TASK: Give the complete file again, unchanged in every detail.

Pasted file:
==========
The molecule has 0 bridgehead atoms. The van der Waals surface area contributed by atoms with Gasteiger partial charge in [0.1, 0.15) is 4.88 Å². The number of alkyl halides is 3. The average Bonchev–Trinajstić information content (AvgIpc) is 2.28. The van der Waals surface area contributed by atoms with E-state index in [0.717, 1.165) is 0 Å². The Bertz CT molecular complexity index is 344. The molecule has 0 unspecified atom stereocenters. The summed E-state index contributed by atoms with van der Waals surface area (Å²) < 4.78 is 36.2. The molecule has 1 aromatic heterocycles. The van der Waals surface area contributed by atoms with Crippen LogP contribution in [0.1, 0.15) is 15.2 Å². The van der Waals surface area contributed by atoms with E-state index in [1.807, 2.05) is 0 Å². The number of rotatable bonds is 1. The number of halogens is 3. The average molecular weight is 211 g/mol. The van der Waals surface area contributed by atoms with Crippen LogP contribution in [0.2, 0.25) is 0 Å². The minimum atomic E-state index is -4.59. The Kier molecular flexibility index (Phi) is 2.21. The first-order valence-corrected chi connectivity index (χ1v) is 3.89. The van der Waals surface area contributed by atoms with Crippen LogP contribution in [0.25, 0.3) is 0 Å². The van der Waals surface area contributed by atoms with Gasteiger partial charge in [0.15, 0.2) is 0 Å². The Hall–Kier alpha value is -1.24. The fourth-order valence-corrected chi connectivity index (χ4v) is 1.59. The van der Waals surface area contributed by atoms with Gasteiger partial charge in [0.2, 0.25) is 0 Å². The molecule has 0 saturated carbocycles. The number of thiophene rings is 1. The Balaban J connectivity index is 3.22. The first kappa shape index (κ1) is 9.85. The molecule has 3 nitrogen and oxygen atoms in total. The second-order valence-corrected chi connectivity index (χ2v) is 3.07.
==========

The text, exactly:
The molecule has 0 bridgehead atoms. The van der Waals surface area contributed by atoms with Gasteiger partial charge in [0.1, 0.15) is 4.88 Å². The number of alkyl halides is 3. The average Bonchev–Trinajstić information content (AvgIpc) is 2.28. The van der Waals surface area contributed by atoms with E-state index in [0.717, 1.165) is 0 Å². The Bertz CT molecular complexity index is 344. The molecule has 0 unspecified atom stereocenters. The summed E-state index contributed by atoms with van der Waals surface area (Å²) < 4.78 is 36.2. The molecule has 1 aromatic heterocycles. The van der Waals surface area contributed by atoms with Crippen LogP contribution in [0.1, 0.15) is 15.2 Å². The van der Waals surface area contributed by atoms with E-state index in [1.807, 2.05) is 0 Å². The number of rotatable bonds is 1. The number of halogens is 3. The average molecular weight is 211 g/mol. The van der Waals surface area contributed by atoms with Crippen LogP contribution in [0.2, 0.25) is 0 Å². The minimum atomic E-state index is -4.59. The Kier molecular flexibility index (Phi) is 2.21. The first-order valence-corrected chi connectivity index (χ1v) is 3.89. The van der Waals surface area contributed by atoms with Crippen LogP contribution in [0.25, 0.3) is 0 Å². The van der Waals surface area contributed by atoms with Gasteiger partial charge in [0.15, 0.2) is 0 Å². The Hall–Kier alpha value is -1.24. The fourth-order valence-corrected chi connectivity index (χ4v) is 1.59. The van der Waals surface area contributed by atoms with Gasteiger partial charge in [0.2, 0.25) is 0 Å². The molecule has 0 saturated carbocycles. The number of thiophene rings is 1. The Balaban J connectivity index is 3.22. The first kappa shape index (κ1) is 9.85. The molecule has 3 nitrogen and oxygen atoms in total. The second-order valence-corrected chi connectivity index (χ2v) is 3.07.